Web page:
I've collected some of the reactions you can see and hear online and offline all the time:

  • Climate change isn't real
  • Climate change is real but will pass by
  • Climate change is real but it's exaggerated and Greta is an alarmist
  • Climate change won't affect us because …
    • … it's too far in the future
    • … we live in a pretty cool part of the world
    • … we live in a pretty wealthy part of the world
  • We will be able to fix climate change in time because …
    • … someone will invent a technical solution soon
    • … we also fixed the ozone hole
    • … politicians will fix it
    • … some god will fix it
    • … someone else will fix it
  • I can't do anything about climate change anyway because …
    • … we are just a small part of the world
    • … it has to be solved by our politicians and not by me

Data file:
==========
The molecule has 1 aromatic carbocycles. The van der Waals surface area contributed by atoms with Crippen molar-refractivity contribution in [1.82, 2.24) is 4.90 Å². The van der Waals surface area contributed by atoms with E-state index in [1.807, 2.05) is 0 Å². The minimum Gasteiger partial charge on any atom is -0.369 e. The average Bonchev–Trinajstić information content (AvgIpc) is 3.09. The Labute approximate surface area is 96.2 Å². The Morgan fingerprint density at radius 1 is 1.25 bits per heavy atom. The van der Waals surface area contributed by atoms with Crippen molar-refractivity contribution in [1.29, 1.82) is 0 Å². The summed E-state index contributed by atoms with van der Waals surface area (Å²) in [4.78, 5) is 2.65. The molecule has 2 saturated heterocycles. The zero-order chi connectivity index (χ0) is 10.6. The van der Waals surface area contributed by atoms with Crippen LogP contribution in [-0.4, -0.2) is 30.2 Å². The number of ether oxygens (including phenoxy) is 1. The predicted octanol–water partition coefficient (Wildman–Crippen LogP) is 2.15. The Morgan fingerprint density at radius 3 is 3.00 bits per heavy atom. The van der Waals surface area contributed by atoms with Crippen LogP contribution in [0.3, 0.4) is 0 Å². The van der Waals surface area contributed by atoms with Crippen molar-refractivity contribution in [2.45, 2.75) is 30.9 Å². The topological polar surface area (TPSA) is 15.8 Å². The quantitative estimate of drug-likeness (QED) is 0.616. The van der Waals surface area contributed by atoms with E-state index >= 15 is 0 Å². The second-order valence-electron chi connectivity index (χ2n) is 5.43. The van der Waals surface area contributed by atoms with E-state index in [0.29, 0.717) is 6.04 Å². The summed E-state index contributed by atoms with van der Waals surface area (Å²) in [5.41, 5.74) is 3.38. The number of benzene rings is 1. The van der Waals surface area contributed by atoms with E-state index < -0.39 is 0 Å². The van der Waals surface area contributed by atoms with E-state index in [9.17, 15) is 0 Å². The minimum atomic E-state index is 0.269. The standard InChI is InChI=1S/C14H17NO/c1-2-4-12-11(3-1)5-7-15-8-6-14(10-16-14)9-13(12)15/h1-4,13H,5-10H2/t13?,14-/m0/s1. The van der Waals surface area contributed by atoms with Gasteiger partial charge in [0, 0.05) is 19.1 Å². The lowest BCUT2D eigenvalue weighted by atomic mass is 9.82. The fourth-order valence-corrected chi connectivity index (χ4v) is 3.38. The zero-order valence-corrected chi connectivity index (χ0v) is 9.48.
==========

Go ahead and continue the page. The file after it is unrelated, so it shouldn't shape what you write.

• … it's too expensive
    • … I like the way I'm living right now and don't want to change
    • … it's already too late so YOLO
  • I want to do something but …
    • I don't know what to do
    • I can't afford it
    • I don't have the time
  • We are humans. We are superior to any other lifeform and we will adjust to any kind of change. Let's just buy an AC.
  • I'm quite excited to see how humanity ends

All of those reactions, wether serious or not, are just a form of denial. It's too tough to accept that our way of living is no longer working out.